New Hampshire family leave plan praised at forum in Bow
Business owners gather to discuss merits of House bill
Employees who get hurt on the job can get workers’ comp, but right now if they ‘get hurt on weekend doing whatever they are doing, they are out of luck,’ says Brad Salwer, owner of Oxland Builders.
As the owner of a small Seacoast construction firm, Brad Sawler can’t afford to give his workers paid family leave.
That’s why he, and a hundred other mostly small businesses have signed on to a bill in the NH House that would provide it.
“I don’t have the ability to offer 12 weeks of leave. I can’t let overhead costs price me out of a bid,” said Sawler, owner of Oxland Builders, at a forum presented Tuesday by the Campaign for a Family Friendly Economy at the Grappone Auto Group in Bow.
But House Bill 628, on which the full House is poised to vote at the beginning of the year, wouldn’t cost him a penny.
It would allow his workers to chip in about $5 a week to create a fund to pay workers who care for a sick relative or child, or to recover from an illness themselves, 60 percent of their salary for a maximum of 12 weeks.
Three other states – California, New Jersey and Rhode Island – have such policy, with New York to join in the new year. Massachusetts might pass a bill next year.
That scares Will Stewart of the organization Stay Work Play New Hampshire. New Hampshire, with its acute worker shortage, can’t afford to lose any more young professionals to Massachusetts, he said.
“If it happens there and doesn’t happen here, they will have another distinct advantage,” he said.
But business organizations have been lukewarm about the bill, which was retained from last year, though the House Labor Committee recommended it ought to pass at the end of October.
The Business and Industry Association of New Hampshire, after raising some initial concerns, has been neutral, as have many trade groups.
Conservatives also have been wary. For the bill to get past the House Labor Committee, it was amended so that individual workers could opt out when hired. That voluntary aspect differentiates it from other state programs on which the actuarial numbers are based. Some lawmakers now worry that too many would opt out and the program would not pay for itself, forcing the state Department of Employment Security, which would run the program, to seek a rate increase.
Even if the House approves the bill, it will probably have to face another committee to look at the finances involved, and it will face similar scrutiny in the Senate.
“Ways and Means is not so much interested in the policy,” said Sen. Bob Giuda, R-Warren, who is the vice chair of the House Ways and Means Committee. “It’s all about the numbers.”
The Campaign for a Family-Friendly Economy, said director Amanda Sears, plans to re-run the actuary numbers, but also asked lawmakers not to just look at costs, but benefits.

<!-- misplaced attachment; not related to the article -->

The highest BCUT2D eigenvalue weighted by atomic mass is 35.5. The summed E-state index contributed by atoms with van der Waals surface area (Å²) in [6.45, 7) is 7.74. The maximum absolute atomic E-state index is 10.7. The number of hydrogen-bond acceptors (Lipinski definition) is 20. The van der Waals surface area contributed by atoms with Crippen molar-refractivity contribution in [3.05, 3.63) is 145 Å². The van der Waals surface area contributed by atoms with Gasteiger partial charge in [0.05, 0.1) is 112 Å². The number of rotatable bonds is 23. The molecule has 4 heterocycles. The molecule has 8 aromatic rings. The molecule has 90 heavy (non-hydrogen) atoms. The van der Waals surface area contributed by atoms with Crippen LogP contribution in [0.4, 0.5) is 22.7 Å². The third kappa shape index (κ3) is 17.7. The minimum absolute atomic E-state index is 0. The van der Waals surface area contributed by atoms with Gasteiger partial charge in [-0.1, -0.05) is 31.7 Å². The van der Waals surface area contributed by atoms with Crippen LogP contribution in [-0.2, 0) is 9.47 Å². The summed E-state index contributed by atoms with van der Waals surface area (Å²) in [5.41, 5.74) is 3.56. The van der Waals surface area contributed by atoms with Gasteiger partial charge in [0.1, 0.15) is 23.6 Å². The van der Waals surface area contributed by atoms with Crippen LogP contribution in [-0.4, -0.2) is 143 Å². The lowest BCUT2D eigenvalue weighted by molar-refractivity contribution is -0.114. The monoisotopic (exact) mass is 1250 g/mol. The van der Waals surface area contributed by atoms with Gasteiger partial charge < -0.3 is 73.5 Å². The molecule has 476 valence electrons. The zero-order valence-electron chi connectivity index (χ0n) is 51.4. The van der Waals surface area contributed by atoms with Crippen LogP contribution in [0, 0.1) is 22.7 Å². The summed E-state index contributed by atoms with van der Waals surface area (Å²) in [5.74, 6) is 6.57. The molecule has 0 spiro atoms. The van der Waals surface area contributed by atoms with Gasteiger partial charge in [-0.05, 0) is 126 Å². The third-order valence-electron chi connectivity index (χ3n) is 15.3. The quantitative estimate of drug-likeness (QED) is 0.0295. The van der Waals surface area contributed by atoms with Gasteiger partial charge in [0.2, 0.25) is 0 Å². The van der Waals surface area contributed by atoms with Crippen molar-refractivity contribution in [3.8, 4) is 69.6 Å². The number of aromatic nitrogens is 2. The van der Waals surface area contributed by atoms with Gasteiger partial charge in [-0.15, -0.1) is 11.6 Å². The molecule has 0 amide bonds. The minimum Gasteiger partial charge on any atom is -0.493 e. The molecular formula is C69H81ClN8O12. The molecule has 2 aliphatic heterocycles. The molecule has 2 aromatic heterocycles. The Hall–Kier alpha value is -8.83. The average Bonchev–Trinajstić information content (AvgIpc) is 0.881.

Family leave isn’t just a way to entice new mothers to stay in the workforce, it is also a way to keep aging workers who need to bounce back after an illness. It enables those who need treatment for opioids to take leave, which could also save money. A member of the audience chimed in, pointing out that if more people are working, then businesses will pay more of a business enterprise tax.
“It’s great for retention, to reduce turnover and for greater productivity, she said.
The program can fill a gap, added Sawler, from Oxland Builders. Those who that lose their job can go on unemployment, and if they get hurt they go on workers’ comp, but if they “get hurt on weekend doing whatever they are doing, they are out of luck.”
Steve Duprey, prominent developer and hotel operator, and a one of New Hampshire’s representatives on the Republican National Committee, is sold on the idea, though he did say that the bill had “imperfections.”
Duprey pay a private firm to offer workers short-term disability, but the firm and workers split the cost, which is more than $11 a week for each employee. This would cut that cost in half, and would cover more things (like caring for a sick relative).
“That may be enough for me to pick up the entire amount,” he said. That will help strengthen his company in what he called the “cutthroat competition” for workers.
“New Hampshire has to be in the forefront of policies that attract people who want to come to work here he said,” said Duprey.
Even W.S. Badger Co., the Gilsum firm that very generous family-friendly benefits to full-time employees – including allowing employees to bring their babies to work – said the proposed program would be helpful to attract seasonal workers, which are crucial to expansion of its sunscreen business.
Workers have to pay into the program for six months to be eligible, but the benefit follows the worker to different employers, with the state keeping track, as it does for unemployment. There is an initial costs to set up a computer system to do so, but supporters say that the premiums would eventually pay for that.
The list of companies that support the bill, are a hodgepodge: From Constantly Pizza in Concord and the Riverwalk Café in Nashua to Woofs Pet Supply in Hampton and Van Berkum’s Nursery in Deerfield as well as some large employers, including the Grappone Auto Group, Concord Hospital, Southern New Hampshire University and Pax World Management.
It also has two New Hampshire celebrities: Ken Burns, the documentary filmmaker from Walpole, and Gary Hirshberg, co-rounder of Stonyfield Farm Inc.